Month: March 2007
dragonflybsd.org has been down for a good chunk of today; it was due to a blown transformer.
Joerg Sonnenberger has pkgsrc packages built using 1.8 and the new modular xorg packages, available at: ftp://packages.stura.uni-rostock.de/pkgsrc-modular (Thanks, Hasso Tepper)
The title says it all – visit the download page for 1.8 to get it.Â Most every mirror appears to have it right now – not just the ones on the 1.8 page.
Note that some sites have an early version of the 1.8.1 release that lacks the installer; that image is ‘dfly-1.8.1.iso.gz’.Â Instead, be sure to download ‘dfly-1.8.1_REL.iso.gz’, which should be the newer file of the two.
I’ve given the main page of leaf.dragonflybsd.org a slight update, to show more of the resources available to developers.
Sepherosa Ziehau warned bleeding-edge users that recent network interface changes will require a rebuild of both kernel and world when next updating.Â This does not apply to 1.8 users.
A few packages are going to be dropped from pkgsrc – mostly older versions of software.Â Speak up on the firstname.lastname@example.org mailing list if you don’t want this to happen.
I’ve removed some of the inconvenient antispam features (comments from new people are always moderated, http:// links get a post filtered, etc) and switched to different antispam software.Â Email me if you add a comment and can’t get through…
The next pkgsrc freeze, in preparation for the quarterly release, starts 2007/03/24.
DragonFly 1.8.1 will be released this weekend, so if you have something that you need added, speak up!Â This release will include the rtld fixes that enable parts of KDE to work again, among other things.
As part of a discussion about issues with the current methods of adding third-party software to base, Matthew Dillon noted that much of it could be replaced safely using pkgsrc packages.
A recurring argument that pops up from time to time is replacing Sendmail in the base system with something else – Postfix , qmail, or a similar product.Â Licensing, complexity, or user preference usually lead to a long discussion that doesn’t change the matter.Â Simon ‘corecode’ Schubert has come up with an answer: none of the above.Â He’s writing a simple MTA that will handle delivery on the local machine, which is enough for a system that doesn’t handle normal mail.Â For people who need more, sendmail and Postfix and others are all in pkgsrc.
Matthew Dillon pointed out a relatively easy vkernel exercise: making them run without being attached to a terminal.Â You could spin off multiple virtual systems, all from one command line.
Hasso Tepper has produced an interesting patch that allows for notification on network link state changes.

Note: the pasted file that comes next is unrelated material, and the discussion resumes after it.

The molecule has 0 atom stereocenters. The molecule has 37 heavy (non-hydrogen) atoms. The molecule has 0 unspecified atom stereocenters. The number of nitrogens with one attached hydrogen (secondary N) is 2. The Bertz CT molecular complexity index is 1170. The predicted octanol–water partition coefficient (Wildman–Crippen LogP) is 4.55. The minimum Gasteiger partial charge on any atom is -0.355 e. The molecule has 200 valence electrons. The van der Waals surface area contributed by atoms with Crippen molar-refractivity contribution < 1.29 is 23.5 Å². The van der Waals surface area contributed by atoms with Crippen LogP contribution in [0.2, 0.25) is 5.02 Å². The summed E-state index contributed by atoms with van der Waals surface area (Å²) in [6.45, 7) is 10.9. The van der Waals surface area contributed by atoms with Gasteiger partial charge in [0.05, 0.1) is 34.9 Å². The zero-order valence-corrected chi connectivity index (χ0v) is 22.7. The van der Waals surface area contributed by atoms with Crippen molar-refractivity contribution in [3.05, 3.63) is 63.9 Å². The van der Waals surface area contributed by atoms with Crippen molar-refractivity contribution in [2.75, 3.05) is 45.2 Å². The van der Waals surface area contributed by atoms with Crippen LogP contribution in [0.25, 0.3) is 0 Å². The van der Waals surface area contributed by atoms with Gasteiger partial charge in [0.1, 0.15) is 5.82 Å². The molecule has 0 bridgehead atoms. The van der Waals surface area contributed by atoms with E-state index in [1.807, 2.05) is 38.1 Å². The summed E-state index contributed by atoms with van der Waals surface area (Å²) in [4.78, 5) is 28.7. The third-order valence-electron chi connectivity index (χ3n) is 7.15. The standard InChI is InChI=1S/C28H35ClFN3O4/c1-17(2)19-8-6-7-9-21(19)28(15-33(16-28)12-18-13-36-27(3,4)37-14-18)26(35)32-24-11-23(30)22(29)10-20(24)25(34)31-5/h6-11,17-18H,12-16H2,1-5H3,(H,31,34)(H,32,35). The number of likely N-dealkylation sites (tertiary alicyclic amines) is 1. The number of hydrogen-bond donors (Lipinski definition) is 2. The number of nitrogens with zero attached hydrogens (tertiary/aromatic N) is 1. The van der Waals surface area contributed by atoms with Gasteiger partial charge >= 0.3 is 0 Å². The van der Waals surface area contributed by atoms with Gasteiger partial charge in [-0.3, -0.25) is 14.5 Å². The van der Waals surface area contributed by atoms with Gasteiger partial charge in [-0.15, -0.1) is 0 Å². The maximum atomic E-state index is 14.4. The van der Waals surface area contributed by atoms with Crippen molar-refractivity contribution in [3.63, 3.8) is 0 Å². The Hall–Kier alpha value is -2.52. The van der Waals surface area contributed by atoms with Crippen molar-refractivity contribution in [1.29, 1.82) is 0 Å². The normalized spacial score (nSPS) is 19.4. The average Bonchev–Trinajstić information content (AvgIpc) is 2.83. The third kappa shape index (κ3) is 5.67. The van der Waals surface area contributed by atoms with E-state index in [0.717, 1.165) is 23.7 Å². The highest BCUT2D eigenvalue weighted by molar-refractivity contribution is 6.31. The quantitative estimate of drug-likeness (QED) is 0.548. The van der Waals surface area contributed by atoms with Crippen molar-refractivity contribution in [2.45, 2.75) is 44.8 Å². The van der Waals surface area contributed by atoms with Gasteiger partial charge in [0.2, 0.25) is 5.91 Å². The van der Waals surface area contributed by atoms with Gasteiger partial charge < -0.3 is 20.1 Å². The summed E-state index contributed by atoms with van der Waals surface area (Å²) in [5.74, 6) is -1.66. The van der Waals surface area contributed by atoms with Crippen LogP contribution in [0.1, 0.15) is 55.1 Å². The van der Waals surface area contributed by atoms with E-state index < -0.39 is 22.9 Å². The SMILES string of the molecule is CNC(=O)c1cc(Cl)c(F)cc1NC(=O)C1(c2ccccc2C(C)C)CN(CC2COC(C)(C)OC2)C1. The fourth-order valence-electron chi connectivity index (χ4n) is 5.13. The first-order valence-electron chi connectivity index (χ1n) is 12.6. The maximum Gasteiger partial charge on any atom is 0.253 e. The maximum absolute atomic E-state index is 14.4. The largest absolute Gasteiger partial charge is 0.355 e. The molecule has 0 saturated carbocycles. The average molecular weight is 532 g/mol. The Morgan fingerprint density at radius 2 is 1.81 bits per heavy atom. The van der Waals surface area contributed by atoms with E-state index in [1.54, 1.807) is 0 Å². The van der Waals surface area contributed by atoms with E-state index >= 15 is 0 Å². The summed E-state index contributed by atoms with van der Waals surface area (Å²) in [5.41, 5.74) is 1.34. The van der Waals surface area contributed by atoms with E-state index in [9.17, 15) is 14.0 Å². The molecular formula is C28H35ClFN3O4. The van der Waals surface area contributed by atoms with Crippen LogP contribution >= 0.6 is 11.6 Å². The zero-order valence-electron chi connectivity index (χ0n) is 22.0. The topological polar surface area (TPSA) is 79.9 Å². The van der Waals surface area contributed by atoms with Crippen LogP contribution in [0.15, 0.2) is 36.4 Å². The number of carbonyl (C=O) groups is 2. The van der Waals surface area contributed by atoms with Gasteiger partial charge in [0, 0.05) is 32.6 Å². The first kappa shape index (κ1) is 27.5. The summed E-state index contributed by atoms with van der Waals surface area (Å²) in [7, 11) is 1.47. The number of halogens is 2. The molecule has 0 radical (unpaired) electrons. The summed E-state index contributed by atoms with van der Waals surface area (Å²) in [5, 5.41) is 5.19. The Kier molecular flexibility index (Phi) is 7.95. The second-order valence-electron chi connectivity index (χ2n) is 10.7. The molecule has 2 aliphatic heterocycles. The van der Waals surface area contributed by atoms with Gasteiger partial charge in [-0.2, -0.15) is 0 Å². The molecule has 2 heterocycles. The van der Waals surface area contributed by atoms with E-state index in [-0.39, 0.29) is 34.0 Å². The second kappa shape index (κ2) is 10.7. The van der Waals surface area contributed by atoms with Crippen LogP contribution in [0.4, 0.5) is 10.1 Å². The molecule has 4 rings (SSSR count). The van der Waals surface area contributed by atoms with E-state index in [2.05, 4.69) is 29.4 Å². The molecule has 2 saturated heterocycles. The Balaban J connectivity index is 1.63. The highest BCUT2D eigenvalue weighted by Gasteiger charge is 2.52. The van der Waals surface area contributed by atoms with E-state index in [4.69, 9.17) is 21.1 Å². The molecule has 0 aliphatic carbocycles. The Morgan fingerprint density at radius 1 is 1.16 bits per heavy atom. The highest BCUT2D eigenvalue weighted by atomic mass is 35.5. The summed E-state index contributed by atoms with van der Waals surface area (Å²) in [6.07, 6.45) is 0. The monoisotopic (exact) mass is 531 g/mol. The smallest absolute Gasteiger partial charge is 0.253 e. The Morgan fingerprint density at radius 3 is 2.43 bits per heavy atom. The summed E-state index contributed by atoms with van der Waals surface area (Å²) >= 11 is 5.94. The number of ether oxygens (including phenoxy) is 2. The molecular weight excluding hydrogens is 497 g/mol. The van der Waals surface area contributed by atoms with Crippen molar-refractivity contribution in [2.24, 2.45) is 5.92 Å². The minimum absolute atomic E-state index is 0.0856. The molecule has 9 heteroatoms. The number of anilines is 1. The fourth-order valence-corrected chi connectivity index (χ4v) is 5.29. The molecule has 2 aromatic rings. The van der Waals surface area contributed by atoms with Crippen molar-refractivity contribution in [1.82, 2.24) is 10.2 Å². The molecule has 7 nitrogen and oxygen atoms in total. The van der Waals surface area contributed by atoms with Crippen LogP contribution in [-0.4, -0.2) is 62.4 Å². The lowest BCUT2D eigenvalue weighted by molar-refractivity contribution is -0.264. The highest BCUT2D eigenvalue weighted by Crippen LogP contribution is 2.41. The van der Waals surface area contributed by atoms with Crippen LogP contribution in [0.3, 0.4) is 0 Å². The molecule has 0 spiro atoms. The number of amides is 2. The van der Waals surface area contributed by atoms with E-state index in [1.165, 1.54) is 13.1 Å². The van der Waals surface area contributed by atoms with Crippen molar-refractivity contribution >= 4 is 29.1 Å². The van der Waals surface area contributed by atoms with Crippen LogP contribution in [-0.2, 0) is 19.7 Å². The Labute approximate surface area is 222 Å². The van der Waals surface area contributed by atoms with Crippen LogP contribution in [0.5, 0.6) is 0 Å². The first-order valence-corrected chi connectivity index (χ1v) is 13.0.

With Simon ‘corecode’ Schubert’s recent 1:1 threading work, a recent conversation exposed future plans to experiment with M:NCPU support in DragonFly.Â (That’s M kernel threads supporting N userland threads, where N == number of CPUs.)
Matthew Dillon has written up the initial documentation for the SYSLINK protocol.Â (Also available as a PDF, thanks to Sascha Wildner.)Â SYSLINK is the inter-system communication method for DragonFly clusters.
If you read carefully, you may notice that the proposed clustering file system for DragonFly is named in the document as “ANVIL”.
Nerdcore rap, specifically about kill -9.Â (Warning: Youtube video; contains strong language.)
Simon ‘corecode’ Schubert 1:1 threading work is ready for use!Â There’s still some rough bits to finish, but he reports successful use of Firefox with the new library.
You may need to copy in a new
/etc/localtime file to account for daylight savings time changes in the U.S. and Canada, especially if you have an older system; Matthew Dillon explains.
April 8th is a month away, and it’s the deadline if you want to register for pkgsrcCon 2007, happening in Barcelona, Spain from April 27th to the 29th.Â The deadline for presentations is April 1st.Â (no fooling!)
As part of a larger discussion about logging IRC channels, Dmitri Nikulin wrote an interesting pasage on security and encryption, and how governments tend to work around rather than break encryption.
On UnixReview.com this week, Shell Corner has “Epoch to UTC Time Conversion“, a script that may be very useful to U.S. and Canadian residents this upcoming weekend, a (digital) book review of “Cisco Firewall Technologies“, and a hardware review of the “Adderlink IP”, which works as a VNC station for attaching to a KVM.
YONETANI Tomokazu has managed to get DragonFly partially booting on an Intel Mac.
www.dragonflybsd.org and leaf.dragonflybsd.org are getting upgraded to 1.8; this may mean some intermittent downtime over the next week.